Carolina Hurricanes, 14-13-7, third place in the Metropolitan Division

Last week (1-1-2):
12/9: @Vancouver 2, Carolina 0
12/10: @Edmonton 5, Carolina 4 (OT)
12/12: @Calgary 2, Carolina 1 (OT)
12/14: Carolina 3, @Phoenix 1

This week: 12/20 Washington; 12/21 @Tampa Bay; 12/23 Columbus

Wins are harder to come by out west. Western Conference teams, for a few seasons now, are bigger, faster and, well, better than their eastern foes. The interleague record is an embarrassment for teams in our time zone.

Its a gratuitous holiday cheerleaders shot. Youre welcome.

So, if you’re a glass-half-full person, the four points that the Hurricanes got out of a four-game, six-night road trip out west are pretty sweet.

The Canucks shut out the Canes, 2-0, but Carolina deserved more than nothing for the work, missing a last-minute chance to tie matters with the empty net behind them when a shot destined for the Vancouver goal caromed instead off Eric Staal’s leg.

Matters in Edmonton could have been different, too, if the officials had chosen to call any of several blatant high-stick penalties against the Oilers. Tim Gleason’s mug was raked in a first period dominated by the home team, and then Jeff Skinner took sticks twice—including in the final minute of regulation after he’d just tied the game. But Edmonton was given a power play in overtime on an iffy boarding call on Justin Faulk and took the extra point to cap a fast-paced 5-4 win.

Skinner then had a chance to put Carolina ahead with a penalty shot with just five minutes left in regulation in Calgary, but goalie Karri Ramo closed the five-hole. In overtime, Calgary avoided the shootout by scoring with just four seconds on the clock.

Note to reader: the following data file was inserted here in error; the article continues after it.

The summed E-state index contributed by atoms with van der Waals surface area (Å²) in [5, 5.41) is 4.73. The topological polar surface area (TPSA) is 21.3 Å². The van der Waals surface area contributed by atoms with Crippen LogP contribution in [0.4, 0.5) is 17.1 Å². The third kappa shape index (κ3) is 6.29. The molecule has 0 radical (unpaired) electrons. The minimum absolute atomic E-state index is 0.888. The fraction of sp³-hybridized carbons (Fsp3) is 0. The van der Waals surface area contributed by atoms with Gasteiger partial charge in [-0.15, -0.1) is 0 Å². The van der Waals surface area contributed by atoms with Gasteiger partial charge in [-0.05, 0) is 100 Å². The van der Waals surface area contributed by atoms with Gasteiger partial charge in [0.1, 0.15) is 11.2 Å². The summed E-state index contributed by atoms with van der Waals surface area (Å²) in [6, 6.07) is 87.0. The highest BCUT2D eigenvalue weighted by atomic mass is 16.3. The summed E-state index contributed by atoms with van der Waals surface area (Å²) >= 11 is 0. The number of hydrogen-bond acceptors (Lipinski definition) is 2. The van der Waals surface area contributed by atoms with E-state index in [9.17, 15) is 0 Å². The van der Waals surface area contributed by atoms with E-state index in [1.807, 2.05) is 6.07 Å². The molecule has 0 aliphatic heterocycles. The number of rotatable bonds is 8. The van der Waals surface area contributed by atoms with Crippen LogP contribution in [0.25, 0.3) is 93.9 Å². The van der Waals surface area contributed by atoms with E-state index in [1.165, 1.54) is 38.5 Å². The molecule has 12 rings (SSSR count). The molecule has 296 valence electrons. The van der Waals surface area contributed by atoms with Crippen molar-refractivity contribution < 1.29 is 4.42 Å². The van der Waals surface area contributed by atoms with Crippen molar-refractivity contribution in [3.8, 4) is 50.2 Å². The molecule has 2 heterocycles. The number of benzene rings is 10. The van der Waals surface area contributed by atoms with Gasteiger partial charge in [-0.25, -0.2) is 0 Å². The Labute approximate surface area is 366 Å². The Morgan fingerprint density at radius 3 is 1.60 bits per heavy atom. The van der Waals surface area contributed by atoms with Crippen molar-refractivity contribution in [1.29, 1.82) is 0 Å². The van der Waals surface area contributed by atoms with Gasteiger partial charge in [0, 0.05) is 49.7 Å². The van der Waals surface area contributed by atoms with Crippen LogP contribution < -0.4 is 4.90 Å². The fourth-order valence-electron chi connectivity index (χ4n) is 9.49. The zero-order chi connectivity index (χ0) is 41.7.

Now let’s talk glass-half-empty.

Good teams find a way to get the Vancouver game to overtime, and figure out how to beat the Edmonton goalie a fifth time for the outright win. Leaving a point on the ice each night, the Canes aren’t a good team. They’re an almost-good team. Fortunately the rest of the Metropolitan Division has been as mediocre, so Carolina’s in play for one of the playoff seeds that goes to the top three finishers.


Skinner’s hot: Goals in three straight. Eight in the last seven games. That swagger. Those moves. That smile on the bench. And he’s got Eric Staal all over the scoresheet too (2G, 3A in 3 games). Stand next to Jeff Skinner right now and something good will happen to you.

More than any other Canes player, Skinner fascinates me. It’s like he’s a battle between good and evil unto himself. Since it’s his fourth season already, you can forget that he’s only been of legal drinking age since May. After 31 goals his rookie year, he started getting roughed up his sophomore season, notched some concussions, and set aside the joy of that first season for a kind of anger last year. A lot of jawing at opponents around the faceoff circle, retaliatory penalties, benchings for not backchecking. Anger corrupted his game—he was a -21 in just 42 games.

He’s missed time with injuries this year, too, but he’s in plus territory and is almost a point-a-game player. He must have summered in Mordor and dropped the Ring into the river of fire.

Shorties galore: Although their penalty kill is around the league average, the Canes are tied with the Flames for the most shorthanded goals with six. Weirdly, Carolina has scored all of those on the road. Eric Staal and Pat Dwyer each have two shorties so far.

Worth watching again: Eric Staal’s shorthanded semi-breakaway early in the third period in Edmonton was a beaut. Bursting down the wing, he pump-faked his shot to get Devan Dubnyk to go down. Then Staal simply slung the puck over the goalie like tossing your jacket on the bed at the end of a long day. Smooth as all the liquor they advertise during game broadcasts.

YouTube video